The odds and the gods: the origins of risk management

Posted by TEBI on January 25, 2022

The odds and the gods: the origins of risk management



The idea of humans seeking to manage risk was once seen as blasphemous. The view in medieval times was that only God could determine our fate and that any attempt to master risk was to interfere with the forces of the universe. The distance we have travelled since those days is mapped out in Peter L. Bernstein’s classic work Against the Gods: The Remarkable Story of Risk.


Without the insights of probability many of the advances we take for granted today would not exist. Engineers could not have designed the world’s great bridges, polio would still be maiming children, insurance would be unheard of and farmers could not sell their crops at fixed prices before harvest.

In fact, without the capacity to manage and take risk, we would not have many of the great financial innovations of today – including highly diversified managed funds that allow individual investors to get broad access to capital markets.

The fascinating history of risk management is told in vivid terms by the late financial historian, economist and educator Peter L. Bernstein in his now classic 1996 work Against the Gods: The Remarkable Story of Risk.


The breakthrough

For most of human history, the outcome of something even as basic as the flip of a coin was seen as belonging to the realm of unknowable chance. But in the seventeenth century, French mathematicians Pascal and Fermat laid the foundations of probability theory, which changed our understanding of risk and uncertainty.

Prompted by a simple question about how to divide the stakes of an unfinished game of chance between two players when one of them is ahead, the work done by Pascal and Fermat led centuries later to the science of quantitative techniques of risk management employed in highly complex financial derivatives. 

As Bernstein wrote, by defining a rational process of risk-taking, these two scholars provided the missing ingredient that has propelled science and business into today’s world of speed, instant communication, and sophisticated finance.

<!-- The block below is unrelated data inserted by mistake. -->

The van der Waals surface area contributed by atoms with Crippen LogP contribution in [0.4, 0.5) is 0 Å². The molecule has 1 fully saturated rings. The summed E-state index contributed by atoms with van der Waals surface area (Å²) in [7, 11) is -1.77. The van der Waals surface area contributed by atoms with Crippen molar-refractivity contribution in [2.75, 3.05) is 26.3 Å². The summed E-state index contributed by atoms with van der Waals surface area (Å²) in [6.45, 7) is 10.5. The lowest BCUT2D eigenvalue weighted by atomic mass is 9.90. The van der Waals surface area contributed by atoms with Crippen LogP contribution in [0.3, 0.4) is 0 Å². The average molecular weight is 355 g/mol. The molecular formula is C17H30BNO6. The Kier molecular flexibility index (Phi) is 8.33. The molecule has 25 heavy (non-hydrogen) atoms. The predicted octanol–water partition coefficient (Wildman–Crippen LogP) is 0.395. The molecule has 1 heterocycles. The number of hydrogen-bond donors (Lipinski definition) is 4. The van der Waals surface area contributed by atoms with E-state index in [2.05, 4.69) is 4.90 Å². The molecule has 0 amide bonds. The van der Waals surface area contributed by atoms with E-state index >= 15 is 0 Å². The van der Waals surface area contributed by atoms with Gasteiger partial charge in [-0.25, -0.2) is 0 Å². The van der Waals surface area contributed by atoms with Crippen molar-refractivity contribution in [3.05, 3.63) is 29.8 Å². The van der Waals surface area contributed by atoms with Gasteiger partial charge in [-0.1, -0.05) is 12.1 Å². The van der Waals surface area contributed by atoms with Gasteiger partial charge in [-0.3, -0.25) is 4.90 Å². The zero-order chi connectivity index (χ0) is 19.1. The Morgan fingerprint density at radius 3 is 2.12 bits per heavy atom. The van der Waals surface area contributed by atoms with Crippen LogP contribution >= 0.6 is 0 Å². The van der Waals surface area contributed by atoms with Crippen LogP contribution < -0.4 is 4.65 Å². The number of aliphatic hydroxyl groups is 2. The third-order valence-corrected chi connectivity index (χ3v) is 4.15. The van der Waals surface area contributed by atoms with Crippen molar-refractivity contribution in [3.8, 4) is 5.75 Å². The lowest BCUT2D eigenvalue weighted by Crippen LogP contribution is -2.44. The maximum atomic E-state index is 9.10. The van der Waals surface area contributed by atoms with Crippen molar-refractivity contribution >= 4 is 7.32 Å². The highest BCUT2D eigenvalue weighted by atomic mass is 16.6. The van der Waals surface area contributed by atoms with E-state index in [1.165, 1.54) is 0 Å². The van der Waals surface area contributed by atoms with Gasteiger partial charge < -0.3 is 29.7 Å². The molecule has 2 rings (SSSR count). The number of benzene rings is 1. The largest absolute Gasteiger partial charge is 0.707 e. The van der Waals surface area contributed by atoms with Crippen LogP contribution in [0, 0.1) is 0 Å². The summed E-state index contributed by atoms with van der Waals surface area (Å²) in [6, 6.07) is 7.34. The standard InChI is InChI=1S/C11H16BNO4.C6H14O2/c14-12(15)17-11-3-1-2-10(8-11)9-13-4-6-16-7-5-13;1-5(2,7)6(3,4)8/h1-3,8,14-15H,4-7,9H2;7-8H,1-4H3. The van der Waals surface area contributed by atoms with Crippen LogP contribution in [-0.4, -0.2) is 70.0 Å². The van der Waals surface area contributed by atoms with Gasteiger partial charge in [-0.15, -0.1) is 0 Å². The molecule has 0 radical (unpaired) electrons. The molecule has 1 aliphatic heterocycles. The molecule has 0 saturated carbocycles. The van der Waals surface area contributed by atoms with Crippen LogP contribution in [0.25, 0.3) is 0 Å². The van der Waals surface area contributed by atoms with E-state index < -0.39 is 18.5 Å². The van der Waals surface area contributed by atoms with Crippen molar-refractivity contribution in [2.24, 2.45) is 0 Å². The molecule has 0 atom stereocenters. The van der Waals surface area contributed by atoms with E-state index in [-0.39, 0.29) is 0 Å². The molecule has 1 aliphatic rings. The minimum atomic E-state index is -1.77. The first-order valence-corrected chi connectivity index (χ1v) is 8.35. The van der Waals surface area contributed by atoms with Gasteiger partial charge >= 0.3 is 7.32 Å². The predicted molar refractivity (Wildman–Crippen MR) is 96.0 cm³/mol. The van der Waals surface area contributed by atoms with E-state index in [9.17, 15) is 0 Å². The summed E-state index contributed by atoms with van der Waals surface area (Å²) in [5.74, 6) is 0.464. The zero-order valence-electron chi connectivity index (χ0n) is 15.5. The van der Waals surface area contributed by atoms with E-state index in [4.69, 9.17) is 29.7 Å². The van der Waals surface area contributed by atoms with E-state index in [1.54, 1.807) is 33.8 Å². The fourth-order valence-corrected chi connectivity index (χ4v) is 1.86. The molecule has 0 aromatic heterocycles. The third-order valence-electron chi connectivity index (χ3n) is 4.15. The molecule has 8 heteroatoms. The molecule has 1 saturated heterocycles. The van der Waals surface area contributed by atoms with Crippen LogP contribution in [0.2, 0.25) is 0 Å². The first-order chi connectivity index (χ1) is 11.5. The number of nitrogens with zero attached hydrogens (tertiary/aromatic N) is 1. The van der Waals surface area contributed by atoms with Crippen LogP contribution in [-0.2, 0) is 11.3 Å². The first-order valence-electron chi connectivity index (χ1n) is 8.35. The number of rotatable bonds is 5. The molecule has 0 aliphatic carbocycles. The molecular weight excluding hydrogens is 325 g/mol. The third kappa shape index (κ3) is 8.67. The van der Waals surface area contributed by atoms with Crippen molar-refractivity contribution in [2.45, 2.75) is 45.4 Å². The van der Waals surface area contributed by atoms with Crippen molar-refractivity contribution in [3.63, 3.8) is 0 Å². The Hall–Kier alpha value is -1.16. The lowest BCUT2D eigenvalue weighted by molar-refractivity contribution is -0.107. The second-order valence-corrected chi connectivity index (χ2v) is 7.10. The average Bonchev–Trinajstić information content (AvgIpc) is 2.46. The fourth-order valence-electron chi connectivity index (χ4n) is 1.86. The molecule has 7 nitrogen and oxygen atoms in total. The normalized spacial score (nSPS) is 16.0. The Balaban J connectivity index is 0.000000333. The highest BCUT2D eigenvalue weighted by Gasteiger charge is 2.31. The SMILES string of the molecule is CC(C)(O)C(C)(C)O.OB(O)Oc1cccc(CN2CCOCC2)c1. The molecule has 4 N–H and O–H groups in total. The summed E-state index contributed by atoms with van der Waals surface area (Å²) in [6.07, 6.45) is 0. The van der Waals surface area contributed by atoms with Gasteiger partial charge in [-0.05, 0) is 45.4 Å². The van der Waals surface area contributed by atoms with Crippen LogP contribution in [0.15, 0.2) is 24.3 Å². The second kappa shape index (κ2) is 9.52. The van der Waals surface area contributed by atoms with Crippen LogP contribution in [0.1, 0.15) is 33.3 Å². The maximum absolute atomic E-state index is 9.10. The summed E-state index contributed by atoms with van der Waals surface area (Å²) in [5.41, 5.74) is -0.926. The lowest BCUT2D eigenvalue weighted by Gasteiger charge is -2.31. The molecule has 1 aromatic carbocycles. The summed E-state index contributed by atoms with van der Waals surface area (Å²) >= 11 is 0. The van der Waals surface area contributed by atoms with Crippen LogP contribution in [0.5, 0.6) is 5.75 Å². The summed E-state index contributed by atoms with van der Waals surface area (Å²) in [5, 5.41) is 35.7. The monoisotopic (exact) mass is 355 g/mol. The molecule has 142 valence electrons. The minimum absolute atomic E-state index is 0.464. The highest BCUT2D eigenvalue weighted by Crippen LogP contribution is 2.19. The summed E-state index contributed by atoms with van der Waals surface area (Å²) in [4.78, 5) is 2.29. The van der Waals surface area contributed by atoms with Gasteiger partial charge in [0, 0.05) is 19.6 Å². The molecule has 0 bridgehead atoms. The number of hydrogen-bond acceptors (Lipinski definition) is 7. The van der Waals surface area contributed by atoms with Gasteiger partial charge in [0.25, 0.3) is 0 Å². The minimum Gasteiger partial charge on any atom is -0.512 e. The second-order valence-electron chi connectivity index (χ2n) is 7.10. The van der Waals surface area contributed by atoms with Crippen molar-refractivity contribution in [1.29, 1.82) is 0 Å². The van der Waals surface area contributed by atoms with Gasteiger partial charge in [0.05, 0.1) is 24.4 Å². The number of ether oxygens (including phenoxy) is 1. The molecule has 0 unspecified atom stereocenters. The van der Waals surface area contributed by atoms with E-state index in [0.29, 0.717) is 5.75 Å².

But the scientific measurement of risk is not just about high finance. It extends into just about every facet of our lives today.

“Risk management guides us over a vast range of decision-making,” Bernstein wrote, “from allocating wealth to safeguarding public health, from waging war to planning a family, from paying insurance premiums to wearing a seatbelt, from planting corn to marketing cornflakes.”


Not only numbers

Unfortunately, the risk management story is also one of hubris. Financial crises such as the Long-Term Capital Management collapse of the late 1990s and the global crisis of 2008-09 had their roots in a naïve belief in risk management models and a lack of understanding by key players in the highly complex tools they were using to defray risk.

While Bernstein’s book predated both those crises, he was one of the first to identify the perennial tension between those who believe the best decisions are based on quantification and numbers, built on past patterns, and those who look more to subjective degrees of belief about an uncertain future.

“The issue boils down to one’s view about the extent to which the past determines the future,” he wrote. “It is one thing to set up a mathematical model that appears to explain everything. But when we face the struggle of daily life, of constant trial and error, the ambiguity of the facts as well as the power of the human heartbeat can obliterate the model in short order.”

We have to remember, Bernstein wrote, that numbers are only tools. Computers can crunch billions of bits of data, but managing risk is as much about human judgement as it is about a mathematical equation.

“Past data from real life constitute a sequence of events rather than a set of independent observations, which is what the laws of probability demand. It is in those outliers and imperfections that the wildness lurks.”


A renaissance man

Bernstein, who died in 2009, was a rare renaissance man in the often arid field of economics. His writing is redolent with allusions to philosophy and art and literature. His interest firstly is in humanity. As such, his writing on risk brings vividly to life what could have been a dry and technical tome.

In fact, the respected Wall Street Journal personal finance writer and columnist Jason Zweig once called Against the Gods the best and most interesting high-level book on investing and one that every serious investor should read at some point.

We can only agree.



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